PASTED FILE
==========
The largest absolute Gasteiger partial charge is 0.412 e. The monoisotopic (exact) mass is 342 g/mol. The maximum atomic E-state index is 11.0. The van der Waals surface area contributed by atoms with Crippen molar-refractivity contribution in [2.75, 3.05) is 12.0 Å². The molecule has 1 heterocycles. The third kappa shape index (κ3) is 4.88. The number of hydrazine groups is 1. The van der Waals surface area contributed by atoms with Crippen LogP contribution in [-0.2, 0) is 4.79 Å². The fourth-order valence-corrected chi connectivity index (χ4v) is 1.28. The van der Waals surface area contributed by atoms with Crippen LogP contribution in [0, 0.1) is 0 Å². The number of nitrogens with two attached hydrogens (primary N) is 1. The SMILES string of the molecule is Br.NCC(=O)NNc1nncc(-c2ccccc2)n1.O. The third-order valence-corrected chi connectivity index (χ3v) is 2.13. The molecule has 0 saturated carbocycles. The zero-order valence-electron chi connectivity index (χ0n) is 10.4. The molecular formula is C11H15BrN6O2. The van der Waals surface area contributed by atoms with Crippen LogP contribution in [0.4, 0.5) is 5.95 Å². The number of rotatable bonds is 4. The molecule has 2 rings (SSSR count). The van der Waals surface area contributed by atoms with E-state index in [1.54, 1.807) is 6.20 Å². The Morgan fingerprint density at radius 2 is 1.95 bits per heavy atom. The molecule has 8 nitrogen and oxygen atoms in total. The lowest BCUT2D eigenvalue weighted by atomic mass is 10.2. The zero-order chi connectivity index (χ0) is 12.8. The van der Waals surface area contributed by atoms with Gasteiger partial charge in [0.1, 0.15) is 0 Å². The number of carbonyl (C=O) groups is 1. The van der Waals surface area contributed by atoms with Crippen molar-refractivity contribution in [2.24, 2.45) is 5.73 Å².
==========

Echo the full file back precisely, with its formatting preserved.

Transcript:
The largest absolute Gasteiger partial charge is 0.412 e. The monoisotopic (exact) mass is 342 g/mol. The maximum atomic E-state index is 11.0. The van der Waals surface area contributed by atoms with Crippen molar-refractivity contribution in [2.75, 3.05) is 12.0 Å². The molecule has 1 heterocycles. The third kappa shape index (κ3) is 4.88. The number of hydrazine groups is 1. The van der Waals surface area contributed by atoms with Crippen LogP contribution in [-0.2, 0) is 4.79 Å². The fourth-order valence-corrected chi connectivity index (χ4v) is 1.28. The van der Waals surface area contributed by atoms with Crippen LogP contribution in [0, 0.1) is 0 Å². The number of nitrogens with two attached hydrogens (primary N) is 1. The SMILES string of the molecule is Br.NCC(=O)NNc1nncc(-c2ccccc2)n1.O. The third-order valence-corrected chi connectivity index (χ3v) is 2.13. The molecule has 0 saturated carbocycles. The zero-order valence-electron chi connectivity index (χ0n) is 10.4. The molecular formula is C11H15BrN6O2. The van der Waals surface area contributed by atoms with Crippen LogP contribution in [0.4, 0.5) is 5.95 Å². The number of rotatable bonds is 4. The molecule has 2 rings (SSSR count). The van der Waals surface area contributed by atoms with E-state index in [1.54, 1.807) is 6.20 Å². The Morgan fingerprint density at radius 2 is 1.95 bits per heavy atom. The molecule has 8 nitrogen and oxygen atoms in total. The lowest BCUT2D eigenvalue weighted by atomic mass is 10.2. The zero-order chi connectivity index (χ0) is 12.8. The van der Waals surface area contributed by atoms with Gasteiger partial charge in [0.1, 0.15) is 0 Å². The number of carbonyl (C=O) groups is 1. The van der Waals surface area contributed by atoms with Crippen molar-refractivity contribution in [2.24, 2.45) is 5.73 Å².